Please use this identifier to cite or link to this item: https://doi.org/10.2139/ssrn.3679993
Title: Heat Stress and Thermal Perceptions Amongst Healthcare Workers During the COVID-19 Pandemic in Developed and Developing Countries
Authors: Lee, Jimmy 
Venugopal, Vidhya
Latha, PK
Alhadad, Sharifah 
Leow, Clarence 
Goh, NYD 
Tan, E
Kjellstrom, Tord
Morabito, M
Lee, Jason Kai Wei 
Keywords: PPE
climate change
worker protection
KAP survey
mitigation strategies
Issue Date: 3-Nov-2020
Publisher: Elsevier BV
Citation: Lee, Jimmy, Venugopal, Vidhya, Latha, PK, Alhadad, Sharifah, Leow, Clarence, Goh, NYD, Tan, E, Kjellstrom, Tord, Morabito, M, Lee, Jason Kai Wei (2020-11-03). Heat Stress and Thermal Perceptions Amongst Healthcare Workers During the COVID-19 Pandemic in Developed and Developing Countries. SSRN Electronic Journal. ScholarBank@NUS Repository. https://doi.org/10.2139/ssrn.3679993
Abstract: The need for healthcare workers (HCWs) to wear personal protective equipment (PPE) during the coronavirus disease 2019 (COVID-19) pandemic heightens their risk of thermal stress. We assessed the knowledge, attitudes, and practices of HCWs from India and Singapore regarding PPE usage and heat stress when performing treatment and care activities. One hundred sixty-five HCWs from India (n = 110) and Singapore (n = 55) participated in a survey. Thirty-seven HCWs from Singapore provided thermal comfort ratings before and after ice slurry ingestion. Differences in responses between India and Singapore HCWs were compared. A p-value cut-off of 0.05 depicted statistical significance. Median wet-bulb globe temperature was higher in India (30.2 ◦C (interquartile range [IQR] 29.1–31.8 ◦C)) than in Singapore (22.0 ◦C (IQR 18.8–24.8 ◦C)) (p < 0.001). Respondents from both countries reported thirst (n = 144, 87%), excessive sweating (n = 145, 88%), exhaustion (n = 128, 78%), and desire to go to comfort zones (n = 136, 84%). In Singapore, reports of air-conditioning at worksites (n = 34, 62%), dedicated rest area availability (n = 55, 100%), and PPE removal during breaks (n = 54, 98.2%) were higher than in India (n = 27, 25%; n = 46, 42%; and n = 66, 60%, respectively) (p < 0.001). Median thermal comfort rating improved from 2 (IQR 1–2) to 0 (IQR 0–1) after ice slurry ingestion in Singapore (p < 0.001). HCWs are cognizant of the effects of heat stress but might not adopt best practices due to various constraints. Thermal stress management is better in Singapore than in India. Ice slurry ingestion is shown to be practical and effective in promoting thermal comfort. Adverse effects of heat stress on productivity and judgment of HCWs warrant further investigation.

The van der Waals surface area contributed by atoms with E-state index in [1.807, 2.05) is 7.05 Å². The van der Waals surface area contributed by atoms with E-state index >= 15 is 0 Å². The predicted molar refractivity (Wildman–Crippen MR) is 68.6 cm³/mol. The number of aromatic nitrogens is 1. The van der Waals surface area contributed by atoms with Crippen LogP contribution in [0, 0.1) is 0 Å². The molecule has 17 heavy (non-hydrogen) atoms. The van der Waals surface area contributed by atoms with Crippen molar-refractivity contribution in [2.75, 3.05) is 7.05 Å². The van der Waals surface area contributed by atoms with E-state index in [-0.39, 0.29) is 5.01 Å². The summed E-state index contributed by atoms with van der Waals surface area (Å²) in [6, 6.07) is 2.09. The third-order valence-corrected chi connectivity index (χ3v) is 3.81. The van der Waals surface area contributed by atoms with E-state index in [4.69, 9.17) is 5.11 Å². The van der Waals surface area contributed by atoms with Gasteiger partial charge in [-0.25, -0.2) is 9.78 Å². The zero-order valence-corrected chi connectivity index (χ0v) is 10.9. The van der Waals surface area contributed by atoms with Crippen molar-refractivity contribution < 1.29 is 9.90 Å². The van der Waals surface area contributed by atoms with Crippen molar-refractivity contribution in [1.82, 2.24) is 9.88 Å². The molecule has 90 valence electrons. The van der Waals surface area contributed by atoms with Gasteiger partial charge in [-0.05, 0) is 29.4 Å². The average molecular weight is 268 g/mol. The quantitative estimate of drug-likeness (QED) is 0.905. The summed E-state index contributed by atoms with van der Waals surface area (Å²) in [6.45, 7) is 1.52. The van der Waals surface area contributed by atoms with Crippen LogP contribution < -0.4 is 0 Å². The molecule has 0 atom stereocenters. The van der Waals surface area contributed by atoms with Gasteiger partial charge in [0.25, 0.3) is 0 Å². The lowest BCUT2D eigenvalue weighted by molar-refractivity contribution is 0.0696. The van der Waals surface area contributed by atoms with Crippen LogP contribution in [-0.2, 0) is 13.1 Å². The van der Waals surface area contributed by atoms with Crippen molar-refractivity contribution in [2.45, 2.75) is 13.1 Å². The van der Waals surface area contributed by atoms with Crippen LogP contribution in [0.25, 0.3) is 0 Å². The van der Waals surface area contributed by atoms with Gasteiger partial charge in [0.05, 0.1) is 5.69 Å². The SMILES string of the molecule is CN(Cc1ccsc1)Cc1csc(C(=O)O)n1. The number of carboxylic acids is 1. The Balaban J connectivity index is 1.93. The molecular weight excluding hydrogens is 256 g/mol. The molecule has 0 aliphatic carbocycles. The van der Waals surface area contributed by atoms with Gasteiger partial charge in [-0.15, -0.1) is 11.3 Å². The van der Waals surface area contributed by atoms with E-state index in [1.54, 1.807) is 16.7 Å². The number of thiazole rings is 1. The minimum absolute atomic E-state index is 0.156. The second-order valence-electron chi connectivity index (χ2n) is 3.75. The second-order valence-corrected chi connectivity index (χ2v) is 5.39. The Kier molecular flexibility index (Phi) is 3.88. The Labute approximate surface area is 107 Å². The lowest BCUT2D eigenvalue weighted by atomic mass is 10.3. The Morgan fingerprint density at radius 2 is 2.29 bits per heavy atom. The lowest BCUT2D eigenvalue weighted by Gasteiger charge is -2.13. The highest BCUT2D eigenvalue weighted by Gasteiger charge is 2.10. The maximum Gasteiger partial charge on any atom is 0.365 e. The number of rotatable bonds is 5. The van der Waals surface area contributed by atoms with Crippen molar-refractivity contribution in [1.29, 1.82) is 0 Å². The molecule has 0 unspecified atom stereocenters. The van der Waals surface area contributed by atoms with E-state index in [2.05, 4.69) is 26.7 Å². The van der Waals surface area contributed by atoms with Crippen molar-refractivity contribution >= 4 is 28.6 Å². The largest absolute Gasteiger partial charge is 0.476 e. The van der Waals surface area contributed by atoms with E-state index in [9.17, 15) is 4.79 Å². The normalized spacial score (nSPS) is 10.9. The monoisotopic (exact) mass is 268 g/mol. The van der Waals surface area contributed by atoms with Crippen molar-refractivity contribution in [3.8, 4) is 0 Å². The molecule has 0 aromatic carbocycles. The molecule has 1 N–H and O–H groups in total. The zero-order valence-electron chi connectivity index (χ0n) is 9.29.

Source Title: SSRN Electronic Journal
URI: https://scholarbank.nus.edu.sg/handle/10635/234808
ISSN: 1556-5068
DOI: 10.2139/ssrn.3679993
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